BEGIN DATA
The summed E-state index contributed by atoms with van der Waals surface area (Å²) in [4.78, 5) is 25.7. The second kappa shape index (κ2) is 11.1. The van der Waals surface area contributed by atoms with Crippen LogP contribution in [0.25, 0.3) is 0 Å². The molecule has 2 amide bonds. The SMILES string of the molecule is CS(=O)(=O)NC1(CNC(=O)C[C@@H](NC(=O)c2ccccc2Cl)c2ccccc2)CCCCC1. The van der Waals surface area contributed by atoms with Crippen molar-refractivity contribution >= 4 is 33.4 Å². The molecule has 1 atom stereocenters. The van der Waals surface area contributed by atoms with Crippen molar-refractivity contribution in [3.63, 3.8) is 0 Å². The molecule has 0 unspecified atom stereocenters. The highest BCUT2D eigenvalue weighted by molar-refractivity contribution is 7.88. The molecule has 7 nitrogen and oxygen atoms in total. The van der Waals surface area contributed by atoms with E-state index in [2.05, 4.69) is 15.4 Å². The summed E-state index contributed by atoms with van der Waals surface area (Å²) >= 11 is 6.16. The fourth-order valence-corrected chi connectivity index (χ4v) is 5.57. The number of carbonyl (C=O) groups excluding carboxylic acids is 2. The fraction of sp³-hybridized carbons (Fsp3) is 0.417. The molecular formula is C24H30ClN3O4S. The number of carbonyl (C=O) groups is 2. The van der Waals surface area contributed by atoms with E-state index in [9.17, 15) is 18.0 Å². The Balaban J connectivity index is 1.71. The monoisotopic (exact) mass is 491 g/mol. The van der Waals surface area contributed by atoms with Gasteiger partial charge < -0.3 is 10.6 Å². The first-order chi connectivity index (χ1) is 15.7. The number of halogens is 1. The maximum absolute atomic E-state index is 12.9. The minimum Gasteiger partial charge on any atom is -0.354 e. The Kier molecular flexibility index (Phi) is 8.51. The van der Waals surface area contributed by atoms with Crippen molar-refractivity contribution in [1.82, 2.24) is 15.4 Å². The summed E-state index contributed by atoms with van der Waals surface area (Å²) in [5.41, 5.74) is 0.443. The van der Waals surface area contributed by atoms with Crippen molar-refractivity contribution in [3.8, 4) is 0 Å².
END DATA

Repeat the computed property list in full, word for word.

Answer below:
The summed E-state index contributed by atoms with van der Waals surface area (Å²) in [4.78, 5) is 25.7. The second kappa shape index (κ2) is 11.1. The van der Waals surface area contributed by atoms with Crippen LogP contribution in [0.25, 0.3) is 0 Å². The molecule has 2 amide bonds. The SMILES string of the molecule is CS(=O)(=O)NC1(CNC(=O)C[C@@H](NC(=O)c2ccccc2Cl)c2ccccc2)CCCCC1. The van der Waals surface area contributed by atoms with Crippen molar-refractivity contribution >= 4 is 33.4 Å². The molecule has 1 atom stereocenters. The van der Waals surface area contributed by atoms with Crippen molar-refractivity contribution in [3.63, 3.8) is 0 Å². The molecule has 0 unspecified atom stereocenters. The highest BCUT2D eigenvalue weighted by molar-refractivity contribution is 7.88. The molecule has 7 nitrogen and oxygen atoms in total. The van der Waals surface area contributed by atoms with E-state index in [2.05, 4.69) is 15.4 Å². The summed E-state index contributed by atoms with van der Waals surface area (Å²) >= 11 is 6.16. The fourth-order valence-corrected chi connectivity index (χ4v) is 5.57. The number of carbonyl (C=O) groups excluding carboxylic acids is 2. The fraction of sp³-hybridized carbons (Fsp3) is 0.417. The molecular formula is C24H30ClN3O4S. The number of carbonyl (C=O) groups is 2. The van der Waals surface area contributed by atoms with E-state index in [9.17, 15) is 18.0 Å². The Balaban J connectivity index is 1.71. The monoisotopic (exact) mass is 491 g/mol. The van der Waals surface area contributed by atoms with Gasteiger partial charge < -0.3 is 10.6 Å². The first-order chi connectivity index (χ1) is 15.7. The number of halogens is 1. The maximum absolute atomic E-state index is 12.9. The minimum Gasteiger partial charge on any atom is -0.354 e. The Kier molecular flexibility index (Phi) is 8.51. The van der Waals surface area contributed by atoms with Crippen molar-refractivity contribution in [1.82, 2.24) is 15.4 Å². The summed E-state index contributed by atoms with van der Waals surface area (Å²) in [5.41, 5.74) is 0.443. The van der Waals surface area contributed by atoms with Crippen molar-refractivity contribution in [3.8, 4) is 0 Å².